Issiaka NGuessan | February 23, 2015
Scorching winds whip at Daniel Konan Yao’s clothes as the gardener scans the skies and gazes over his one-and-a-half hectare plot.
Mr. Yao farms in the village of N’Guessanpokoukro, in northern Côte d’Ivoire. He is pleased that he has already prepared his land for the next crop of tomatoes. He explains: “This year I bought a [water] pump from the profits I made from my tomatoes. This pump means [that] I can increase the size of my field … I will use compost [as fertilizer] because customers who suffer from hypertension and diabetes do not like chemicals.”
Mr. Yao was able to buy the motorized pump and double the size of his farm because he joined a farmers’ marketing organization called in French “Bureau de vente des producteurs” in 2007. The organization combines member harvests and sells them in bulk. Farmers join because the co-operative negotiates with buyers on their behalf.
The organization was formed to fight the low prices which were undermining farmers in Côte d’Ivoire, and to reduce farmers’ frustrations with the constant negotiating. Mr. Yao explains: “There was a tendency to sell off our products cheaply, and it discouraged me. There were buyers who ran off with our produce without paying.”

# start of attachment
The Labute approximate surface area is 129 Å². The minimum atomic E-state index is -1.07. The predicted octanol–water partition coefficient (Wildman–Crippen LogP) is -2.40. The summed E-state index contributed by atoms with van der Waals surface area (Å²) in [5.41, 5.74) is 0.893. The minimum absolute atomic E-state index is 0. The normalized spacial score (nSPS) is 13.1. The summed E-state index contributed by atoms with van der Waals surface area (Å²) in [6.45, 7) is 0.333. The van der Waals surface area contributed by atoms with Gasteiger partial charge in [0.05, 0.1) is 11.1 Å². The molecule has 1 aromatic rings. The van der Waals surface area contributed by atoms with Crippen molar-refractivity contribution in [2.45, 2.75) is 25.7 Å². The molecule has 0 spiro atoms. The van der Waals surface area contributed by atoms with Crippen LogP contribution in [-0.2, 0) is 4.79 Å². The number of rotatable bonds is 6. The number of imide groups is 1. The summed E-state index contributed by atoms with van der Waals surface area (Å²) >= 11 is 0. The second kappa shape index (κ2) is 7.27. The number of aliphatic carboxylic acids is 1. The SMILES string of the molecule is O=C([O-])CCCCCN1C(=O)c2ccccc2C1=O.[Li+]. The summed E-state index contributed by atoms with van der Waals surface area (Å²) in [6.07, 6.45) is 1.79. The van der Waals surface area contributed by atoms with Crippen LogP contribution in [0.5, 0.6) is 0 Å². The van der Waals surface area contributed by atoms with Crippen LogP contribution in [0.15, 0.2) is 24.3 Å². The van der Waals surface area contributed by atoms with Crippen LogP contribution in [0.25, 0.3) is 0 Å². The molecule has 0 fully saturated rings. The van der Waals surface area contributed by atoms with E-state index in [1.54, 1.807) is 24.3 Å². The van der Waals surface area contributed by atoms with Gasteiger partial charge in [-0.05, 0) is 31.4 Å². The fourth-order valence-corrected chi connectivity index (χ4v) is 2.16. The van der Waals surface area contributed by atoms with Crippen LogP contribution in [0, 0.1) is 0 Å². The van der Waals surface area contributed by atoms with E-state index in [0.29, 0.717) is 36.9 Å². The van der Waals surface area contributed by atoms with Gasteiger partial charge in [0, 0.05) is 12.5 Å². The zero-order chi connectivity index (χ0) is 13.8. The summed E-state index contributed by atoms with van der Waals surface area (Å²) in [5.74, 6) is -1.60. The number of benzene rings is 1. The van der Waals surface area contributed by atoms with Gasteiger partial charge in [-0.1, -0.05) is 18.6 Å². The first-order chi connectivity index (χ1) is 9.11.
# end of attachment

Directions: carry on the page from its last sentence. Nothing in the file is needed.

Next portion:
But the success of the marketing organization means that these are only bad memories. Mr. Yao says: “Now [that] we have gained experience in marketing … I am less frustrated, and I earn more because today I sell a kilogram of tomatoes for between 350 and 900 Central African francs ($0.60 to $1.50 U.S.)”
Mr. Yao first heard of the organization in 2007. He recalls: “Alexis N’Guessan, the marketing organization’s leader, came with a farmer from a neighbouring village to raise awareness of the importance of combining our produce to influence prices on the domestic market. I quickly understood that their pioneering initiative would work. The organization was exactly what I needed to solve [my] marketing problems.” Mr. Yao joined, though many others were reluctant.
Alexis N’Guessan says that, over the past eight years, 7,000 farmers have created 132 groups and improved their lives. He continues: “Things have really evolved. When we started, the country was still in crisis. [But] today, the village of Ken’dekan spent 16.5 million francs ($28,700 U.S.) building a three-classroom primary school, thanks to the farmers’ marketing organization. [And] the state is renovating service roads so that tomato farmers can get their crops to market.”
Mr. Yao makes enough now to send his four children to school and pay for medical care. He plans to expand his acreage and buy better equipment. He is thinking about moving to the Marabadiassa region. This region has vacant land where the former State company, Sodefel, used to grow tomatoes. Mr. Yao explains, “I can get large areas and thus produce enough – at home that’s impossible.”
After seeing how Mr. Yao’s life has improved, more farmers from N’Guessanpokoukro are joining the organization. Mr. Yao is proud to be recognized as a trailblazer. He says: “Our brothers who are not members … trust us to market their products … Membership costs only 500 francs (87 U.S. cents). I’m so sure that I can make good sales that I increased my acreage.”